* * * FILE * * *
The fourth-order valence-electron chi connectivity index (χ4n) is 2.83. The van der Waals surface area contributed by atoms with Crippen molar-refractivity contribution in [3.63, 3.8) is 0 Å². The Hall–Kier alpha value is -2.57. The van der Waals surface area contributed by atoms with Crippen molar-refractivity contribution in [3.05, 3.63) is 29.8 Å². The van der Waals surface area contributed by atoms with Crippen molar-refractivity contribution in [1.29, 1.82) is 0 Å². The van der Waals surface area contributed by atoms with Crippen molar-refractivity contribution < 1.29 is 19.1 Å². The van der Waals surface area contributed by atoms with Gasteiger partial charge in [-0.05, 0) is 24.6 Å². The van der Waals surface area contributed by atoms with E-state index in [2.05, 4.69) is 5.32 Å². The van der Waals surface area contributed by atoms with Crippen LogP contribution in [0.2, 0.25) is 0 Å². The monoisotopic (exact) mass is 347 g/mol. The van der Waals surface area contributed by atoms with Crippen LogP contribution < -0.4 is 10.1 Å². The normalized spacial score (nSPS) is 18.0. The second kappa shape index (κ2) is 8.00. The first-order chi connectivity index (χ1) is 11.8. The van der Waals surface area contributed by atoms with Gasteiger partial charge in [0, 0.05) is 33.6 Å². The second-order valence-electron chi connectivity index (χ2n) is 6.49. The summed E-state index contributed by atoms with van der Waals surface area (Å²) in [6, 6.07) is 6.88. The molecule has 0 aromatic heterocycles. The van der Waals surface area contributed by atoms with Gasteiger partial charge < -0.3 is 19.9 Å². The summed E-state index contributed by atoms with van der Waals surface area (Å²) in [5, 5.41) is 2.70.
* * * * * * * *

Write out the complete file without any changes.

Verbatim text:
The fourth-order valence-electron chi connectivity index (χ4n) is 2.83. The van der Waals surface area contributed by atoms with Crippen molar-refractivity contribution in [3.63, 3.8) is 0 Å². The Hall–Kier alpha value is -2.57. The van der Waals surface area contributed by atoms with Crippen molar-refractivity contribution in [3.05, 3.63) is 29.8 Å². The van der Waals surface area contributed by atoms with Crippen molar-refractivity contribution in [1.29, 1.82) is 0 Å². The van der Waals surface area contributed by atoms with Crippen molar-refractivity contribution < 1.29 is 19.1 Å². The van der Waals surface area contributed by atoms with Gasteiger partial charge in [-0.05, 0) is 24.6 Å². The van der Waals surface area contributed by atoms with E-state index in [2.05, 4.69) is 5.32 Å². The van der Waals surface area contributed by atoms with Crippen LogP contribution in [0.2, 0.25) is 0 Å². The monoisotopic (exact) mass is 347 g/mol. The van der Waals surface area contributed by atoms with Crippen LogP contribution < -0.4 is 10.1 Å². The normalized spacial score (nSPS) is 18.0. The second kappa shape index (κ2) is 8.00. The first-order chi connectivity index (χ1) is 11.8. The van der Waals surface area contributed by atoms with Gasteiger partial charge in [0, 0.05) is 33.6 Å². The second-order valence-electron chi connectivity index (χ2n) is 6.49. The summed E-state index contributed by atoms with van der Waals surface area (Å²) in [6, 6.07) is 6.88. The molecule has 0 aromatic heterocycles. The van der Waals surface area contributed by atoms with Gasteiger partial charge < -0.3 is 19.9 Å². The summed E-state index contributed by atoms with van der Waals surface area (Å²) in [5, 5.41) is 2.70.